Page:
Long-suffering victims of allergies such as asthma and hay fever might enjoy a surprise benefit, according to research led by the University of New South Wales (UNSW).
In a paper presented at an international symposium in Sydney, the researchers show that people with one of these atopic diseases are up to 25 percent less likely to get the most common type of Non-Hodgkin Lymphoma (NHL).
The InterLymph Symposium is co-hosted by the Leukaemia Foundation, the Cancer Institute NSW, UNSW and the National Centre in HIV Epidemiology and Clinical Research.
The more atopic diseases the individual has, the less likely they are to succumb to NHL. If an individual has three of these conditions, they are 40 percent less likely to get NHL.
Having had asthma and hay fever for a long time, also appears to be of greater benefit.
The result is significant given that the incidence of NHL in developed countries has escalated dramatically in the past 50 years. It is three times more prevalent now than it was in 1950, making it the sixth most common cause of cancer death in Australia, yet the cause of most cases remains unknown.
"This was a surprise result," said the lead author, Dr Claire Vajdic. "The only known strong risk factors for NHL are immune deficiency and certain infections. This occurs in people with uncontrolled HIV infection, and those who have had a solid organ transplant.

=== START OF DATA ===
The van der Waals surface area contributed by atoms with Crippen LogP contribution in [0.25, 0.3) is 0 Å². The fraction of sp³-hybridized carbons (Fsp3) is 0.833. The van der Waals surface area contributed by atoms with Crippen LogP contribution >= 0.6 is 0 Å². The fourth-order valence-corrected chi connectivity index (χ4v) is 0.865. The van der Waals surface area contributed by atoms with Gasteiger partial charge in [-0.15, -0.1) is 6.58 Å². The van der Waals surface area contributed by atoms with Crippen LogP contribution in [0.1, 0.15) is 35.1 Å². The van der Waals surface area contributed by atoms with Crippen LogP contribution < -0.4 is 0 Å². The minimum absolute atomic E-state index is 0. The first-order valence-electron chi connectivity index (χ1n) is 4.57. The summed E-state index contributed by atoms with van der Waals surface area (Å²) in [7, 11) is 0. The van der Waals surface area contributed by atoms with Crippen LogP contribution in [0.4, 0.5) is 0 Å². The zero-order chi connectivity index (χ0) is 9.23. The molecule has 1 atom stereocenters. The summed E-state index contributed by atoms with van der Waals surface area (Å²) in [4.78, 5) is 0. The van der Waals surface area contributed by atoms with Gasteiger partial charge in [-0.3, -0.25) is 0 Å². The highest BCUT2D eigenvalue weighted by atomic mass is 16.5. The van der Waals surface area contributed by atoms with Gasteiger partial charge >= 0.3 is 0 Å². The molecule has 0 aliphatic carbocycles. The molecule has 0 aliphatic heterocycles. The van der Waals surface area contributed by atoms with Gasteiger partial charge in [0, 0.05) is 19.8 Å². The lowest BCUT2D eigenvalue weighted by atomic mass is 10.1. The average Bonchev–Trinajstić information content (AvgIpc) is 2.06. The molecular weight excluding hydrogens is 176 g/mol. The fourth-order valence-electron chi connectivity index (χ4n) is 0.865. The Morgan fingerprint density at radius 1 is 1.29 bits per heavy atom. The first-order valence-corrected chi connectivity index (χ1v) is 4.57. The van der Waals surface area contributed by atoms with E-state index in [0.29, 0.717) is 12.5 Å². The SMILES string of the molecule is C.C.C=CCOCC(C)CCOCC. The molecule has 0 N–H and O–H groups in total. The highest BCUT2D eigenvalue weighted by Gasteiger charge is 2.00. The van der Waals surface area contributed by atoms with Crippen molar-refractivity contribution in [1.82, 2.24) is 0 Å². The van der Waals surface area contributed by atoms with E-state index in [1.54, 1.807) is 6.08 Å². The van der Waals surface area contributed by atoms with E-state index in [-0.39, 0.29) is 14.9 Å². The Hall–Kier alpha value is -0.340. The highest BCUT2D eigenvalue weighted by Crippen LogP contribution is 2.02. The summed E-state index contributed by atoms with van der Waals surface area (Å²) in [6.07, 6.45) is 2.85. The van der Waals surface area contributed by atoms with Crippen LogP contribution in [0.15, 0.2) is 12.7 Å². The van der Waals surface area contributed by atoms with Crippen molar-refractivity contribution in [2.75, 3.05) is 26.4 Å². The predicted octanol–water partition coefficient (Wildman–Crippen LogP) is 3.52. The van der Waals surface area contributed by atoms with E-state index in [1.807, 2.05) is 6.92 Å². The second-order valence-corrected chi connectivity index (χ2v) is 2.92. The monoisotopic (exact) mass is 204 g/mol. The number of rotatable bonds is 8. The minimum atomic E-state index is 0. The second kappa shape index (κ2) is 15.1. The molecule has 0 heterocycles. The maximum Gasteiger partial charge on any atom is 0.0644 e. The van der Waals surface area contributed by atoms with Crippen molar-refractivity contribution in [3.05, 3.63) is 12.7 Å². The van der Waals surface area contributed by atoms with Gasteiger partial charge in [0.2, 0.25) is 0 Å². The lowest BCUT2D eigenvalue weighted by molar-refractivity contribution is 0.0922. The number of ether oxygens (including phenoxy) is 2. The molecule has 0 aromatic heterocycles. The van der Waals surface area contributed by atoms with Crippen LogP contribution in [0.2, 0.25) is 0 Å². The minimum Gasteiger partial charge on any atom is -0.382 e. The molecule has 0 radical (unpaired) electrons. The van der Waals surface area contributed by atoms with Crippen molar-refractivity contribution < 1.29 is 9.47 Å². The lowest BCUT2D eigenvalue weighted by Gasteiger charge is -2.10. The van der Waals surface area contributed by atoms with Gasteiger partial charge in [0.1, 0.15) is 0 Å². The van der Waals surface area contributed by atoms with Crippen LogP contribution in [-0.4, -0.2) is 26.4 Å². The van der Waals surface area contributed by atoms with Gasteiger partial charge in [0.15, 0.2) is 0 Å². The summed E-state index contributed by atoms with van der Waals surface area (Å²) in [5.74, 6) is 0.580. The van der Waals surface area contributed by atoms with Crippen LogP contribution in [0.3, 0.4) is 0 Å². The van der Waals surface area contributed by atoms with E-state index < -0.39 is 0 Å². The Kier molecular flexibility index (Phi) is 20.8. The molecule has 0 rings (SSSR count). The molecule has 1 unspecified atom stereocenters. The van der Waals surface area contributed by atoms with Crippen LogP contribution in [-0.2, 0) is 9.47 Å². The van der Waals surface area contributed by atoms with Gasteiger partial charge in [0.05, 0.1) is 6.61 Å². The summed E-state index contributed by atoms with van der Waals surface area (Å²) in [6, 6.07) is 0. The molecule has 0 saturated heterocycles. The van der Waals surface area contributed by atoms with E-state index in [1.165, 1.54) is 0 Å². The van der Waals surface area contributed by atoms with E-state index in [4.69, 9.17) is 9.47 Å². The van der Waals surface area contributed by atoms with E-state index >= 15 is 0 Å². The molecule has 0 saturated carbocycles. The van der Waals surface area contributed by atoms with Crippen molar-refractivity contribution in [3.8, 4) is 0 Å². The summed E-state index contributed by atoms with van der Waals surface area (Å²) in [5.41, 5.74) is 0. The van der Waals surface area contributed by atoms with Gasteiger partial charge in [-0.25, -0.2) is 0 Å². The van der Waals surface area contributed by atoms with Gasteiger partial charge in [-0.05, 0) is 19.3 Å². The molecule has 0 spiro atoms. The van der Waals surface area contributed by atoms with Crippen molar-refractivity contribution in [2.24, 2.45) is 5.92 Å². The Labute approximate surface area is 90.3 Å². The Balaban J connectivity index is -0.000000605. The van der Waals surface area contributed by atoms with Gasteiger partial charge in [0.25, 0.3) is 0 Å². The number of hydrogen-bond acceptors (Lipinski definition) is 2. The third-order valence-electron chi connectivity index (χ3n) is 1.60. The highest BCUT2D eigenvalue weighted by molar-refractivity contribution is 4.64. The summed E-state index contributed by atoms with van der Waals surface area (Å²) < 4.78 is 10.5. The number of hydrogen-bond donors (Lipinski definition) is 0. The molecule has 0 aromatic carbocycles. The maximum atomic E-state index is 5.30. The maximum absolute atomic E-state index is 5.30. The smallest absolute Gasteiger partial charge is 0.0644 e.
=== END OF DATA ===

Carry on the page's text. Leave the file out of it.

"So we thought other forms of immune dysregulation such as atopic diseases – including hayfever, asthma and food allergies – might relate to the development of lymphoma. It was therefore intuitive to think that these conditions would increase the risk, but in fact, they do the reverse," she said.
The research found that risk was reduced in B-cell NHL only. This is the most common type of NHL.
"While the relevant biological mechanisms are not yet known, the pooled data indicate that chronic and multiple atopic conditions impart the greatest reduction in risk," said Dr Vajdic. "Investigation of the genetic and environmental factors underlying atopy and the apparent inverse effect of atopy on NHL risk will inform our understanding of the complex biological pathways that may be involved."
The research involved a pooled analysis of data from 13 case-control studies involving 13,535 NHL cases and 16,388 control participants, funded by the Leukaemia Foundation.
Cite This Page: